A former top Justice Department official federal prosecutor said a bombshell report on possible pardons explains why Paul Manafort hadn't rolled up on President Donald Trump -- who may have committed an impeachable offense with his reported offer.
Harry Litman, who served as deputy assistant attorney general in the Justice Department from 1993 to 1998 and U.S. attorney for the Western District of Pennsylvania from 1998 to 2001, wrote an op-ed for the Washington Post that Manafort clearly believes Trump will pardon him.
"Manafort’s refusal to cooperate can’t be driven by a rational calculation that he has any reasonable chance of escaping conviction, multimillion-dollar legal fees and a prison sentence that will result in years behind bars," Litman wrote.
He said Trump's former campaign chairman faces damning evidence and a potential life sentence, yet he still has not agreed to cooperate with special counsel Robert Mueller.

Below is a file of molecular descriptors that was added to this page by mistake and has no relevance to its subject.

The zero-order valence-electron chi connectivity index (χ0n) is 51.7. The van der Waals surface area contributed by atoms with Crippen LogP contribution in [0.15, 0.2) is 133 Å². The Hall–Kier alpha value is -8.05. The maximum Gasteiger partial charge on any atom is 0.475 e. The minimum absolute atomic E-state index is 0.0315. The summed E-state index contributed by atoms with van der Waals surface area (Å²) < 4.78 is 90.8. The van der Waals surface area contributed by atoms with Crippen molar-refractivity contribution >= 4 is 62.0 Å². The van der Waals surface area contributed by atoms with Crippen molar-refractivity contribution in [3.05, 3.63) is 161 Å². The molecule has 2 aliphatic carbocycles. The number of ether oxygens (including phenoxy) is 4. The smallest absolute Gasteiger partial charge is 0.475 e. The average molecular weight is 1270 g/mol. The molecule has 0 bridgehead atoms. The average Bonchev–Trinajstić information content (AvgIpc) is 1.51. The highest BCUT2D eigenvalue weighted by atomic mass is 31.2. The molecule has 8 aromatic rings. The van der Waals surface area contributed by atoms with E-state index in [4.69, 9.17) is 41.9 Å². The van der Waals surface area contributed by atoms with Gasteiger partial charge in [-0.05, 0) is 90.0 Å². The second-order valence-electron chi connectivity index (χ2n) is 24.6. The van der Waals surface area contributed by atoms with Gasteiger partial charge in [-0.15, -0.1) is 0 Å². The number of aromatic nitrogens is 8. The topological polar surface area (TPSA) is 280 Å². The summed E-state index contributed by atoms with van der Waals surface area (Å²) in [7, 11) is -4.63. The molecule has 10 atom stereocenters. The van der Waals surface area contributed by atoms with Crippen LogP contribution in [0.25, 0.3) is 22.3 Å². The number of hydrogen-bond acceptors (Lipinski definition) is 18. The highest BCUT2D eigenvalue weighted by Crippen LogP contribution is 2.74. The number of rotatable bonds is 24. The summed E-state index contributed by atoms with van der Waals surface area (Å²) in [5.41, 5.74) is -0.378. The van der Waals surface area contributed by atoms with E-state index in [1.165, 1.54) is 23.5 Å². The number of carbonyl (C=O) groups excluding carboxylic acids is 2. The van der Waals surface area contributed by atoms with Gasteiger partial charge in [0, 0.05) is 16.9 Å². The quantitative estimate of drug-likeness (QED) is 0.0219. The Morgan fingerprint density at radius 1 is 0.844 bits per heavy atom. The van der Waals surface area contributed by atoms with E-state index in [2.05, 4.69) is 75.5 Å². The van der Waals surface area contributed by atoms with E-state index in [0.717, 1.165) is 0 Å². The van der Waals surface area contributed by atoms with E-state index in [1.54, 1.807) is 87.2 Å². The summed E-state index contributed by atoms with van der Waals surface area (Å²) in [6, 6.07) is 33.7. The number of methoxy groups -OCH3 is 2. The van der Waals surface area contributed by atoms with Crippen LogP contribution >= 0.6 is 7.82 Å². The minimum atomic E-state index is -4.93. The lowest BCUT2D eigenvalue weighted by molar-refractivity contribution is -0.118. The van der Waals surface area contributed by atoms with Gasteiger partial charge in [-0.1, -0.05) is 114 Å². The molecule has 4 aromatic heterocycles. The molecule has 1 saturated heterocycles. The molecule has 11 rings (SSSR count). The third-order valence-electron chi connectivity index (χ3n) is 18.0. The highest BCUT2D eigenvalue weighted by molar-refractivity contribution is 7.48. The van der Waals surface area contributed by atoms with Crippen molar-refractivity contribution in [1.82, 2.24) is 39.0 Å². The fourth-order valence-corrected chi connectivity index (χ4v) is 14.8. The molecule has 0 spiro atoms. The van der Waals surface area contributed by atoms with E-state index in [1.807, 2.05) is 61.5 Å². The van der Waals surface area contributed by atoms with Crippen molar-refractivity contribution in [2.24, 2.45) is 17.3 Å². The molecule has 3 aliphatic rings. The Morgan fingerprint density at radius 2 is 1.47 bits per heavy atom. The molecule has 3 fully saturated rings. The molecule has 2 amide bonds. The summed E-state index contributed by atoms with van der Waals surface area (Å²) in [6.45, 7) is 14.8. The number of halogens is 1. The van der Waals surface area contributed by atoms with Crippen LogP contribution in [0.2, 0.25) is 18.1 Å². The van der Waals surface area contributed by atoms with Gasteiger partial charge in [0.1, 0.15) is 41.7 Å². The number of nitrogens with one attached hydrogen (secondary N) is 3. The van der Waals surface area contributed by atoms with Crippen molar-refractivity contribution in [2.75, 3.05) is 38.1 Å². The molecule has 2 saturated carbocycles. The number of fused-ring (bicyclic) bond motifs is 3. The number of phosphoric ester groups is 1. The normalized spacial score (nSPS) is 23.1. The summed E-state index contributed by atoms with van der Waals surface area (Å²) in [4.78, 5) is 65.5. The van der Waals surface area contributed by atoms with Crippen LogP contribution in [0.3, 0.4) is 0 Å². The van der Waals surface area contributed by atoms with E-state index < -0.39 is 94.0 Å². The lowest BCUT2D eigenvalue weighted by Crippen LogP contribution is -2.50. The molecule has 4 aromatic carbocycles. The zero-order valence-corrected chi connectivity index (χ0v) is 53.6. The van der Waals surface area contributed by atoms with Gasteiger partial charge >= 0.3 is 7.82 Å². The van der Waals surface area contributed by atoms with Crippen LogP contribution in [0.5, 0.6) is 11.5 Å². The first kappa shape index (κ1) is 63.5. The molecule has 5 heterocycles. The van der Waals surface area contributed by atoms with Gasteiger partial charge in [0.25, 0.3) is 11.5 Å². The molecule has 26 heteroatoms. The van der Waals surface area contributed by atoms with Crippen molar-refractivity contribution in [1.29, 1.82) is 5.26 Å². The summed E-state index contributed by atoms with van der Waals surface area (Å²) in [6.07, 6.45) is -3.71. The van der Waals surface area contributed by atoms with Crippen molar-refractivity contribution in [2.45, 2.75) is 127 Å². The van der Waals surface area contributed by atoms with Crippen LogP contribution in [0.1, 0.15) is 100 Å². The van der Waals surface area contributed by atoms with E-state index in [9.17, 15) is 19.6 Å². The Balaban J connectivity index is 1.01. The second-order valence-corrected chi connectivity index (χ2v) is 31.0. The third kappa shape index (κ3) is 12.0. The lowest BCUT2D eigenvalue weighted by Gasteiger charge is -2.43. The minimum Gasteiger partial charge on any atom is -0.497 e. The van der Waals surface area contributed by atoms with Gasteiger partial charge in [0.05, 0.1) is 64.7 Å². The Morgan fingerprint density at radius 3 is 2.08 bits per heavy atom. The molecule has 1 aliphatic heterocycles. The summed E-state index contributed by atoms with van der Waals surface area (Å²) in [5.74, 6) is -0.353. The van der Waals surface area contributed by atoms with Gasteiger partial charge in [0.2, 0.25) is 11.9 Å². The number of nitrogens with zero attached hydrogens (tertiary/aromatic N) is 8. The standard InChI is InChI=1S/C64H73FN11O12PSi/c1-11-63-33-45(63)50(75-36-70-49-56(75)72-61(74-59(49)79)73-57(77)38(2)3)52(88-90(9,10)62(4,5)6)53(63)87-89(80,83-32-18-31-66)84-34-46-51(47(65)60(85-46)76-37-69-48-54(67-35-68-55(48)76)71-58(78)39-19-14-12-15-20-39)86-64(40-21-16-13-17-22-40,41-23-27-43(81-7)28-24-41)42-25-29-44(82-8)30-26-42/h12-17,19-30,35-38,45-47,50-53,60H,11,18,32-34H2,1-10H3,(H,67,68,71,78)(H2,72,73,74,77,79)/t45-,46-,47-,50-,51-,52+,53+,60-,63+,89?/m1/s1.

"In fact, no credible defense lawyer would advise Manafort that he can win the case. And if by some miracle he secures a mistrial, the government will retry the charges — the stakes are too high," Litman wrote.
That's why the New York Times report that recently departed Trump defense attorney John Dowd had discussed a pardon with Manafort's then-lawyer Reginald Brown was so significant -- and another piece of evidence for Mueller to consider against the president.
"Dowd’s reported overture, particularly if done with the president’s knowledge or consent, could have constituted a conspiracy to obstruct justice, a separate impeachable offense," Litman wrote. "That presumably is why the story includes a categorical denial from Dowd that he ever discussed pardons for the president’s former advisers with lawyers. For Dowd, the conduct would be putting his license at risk."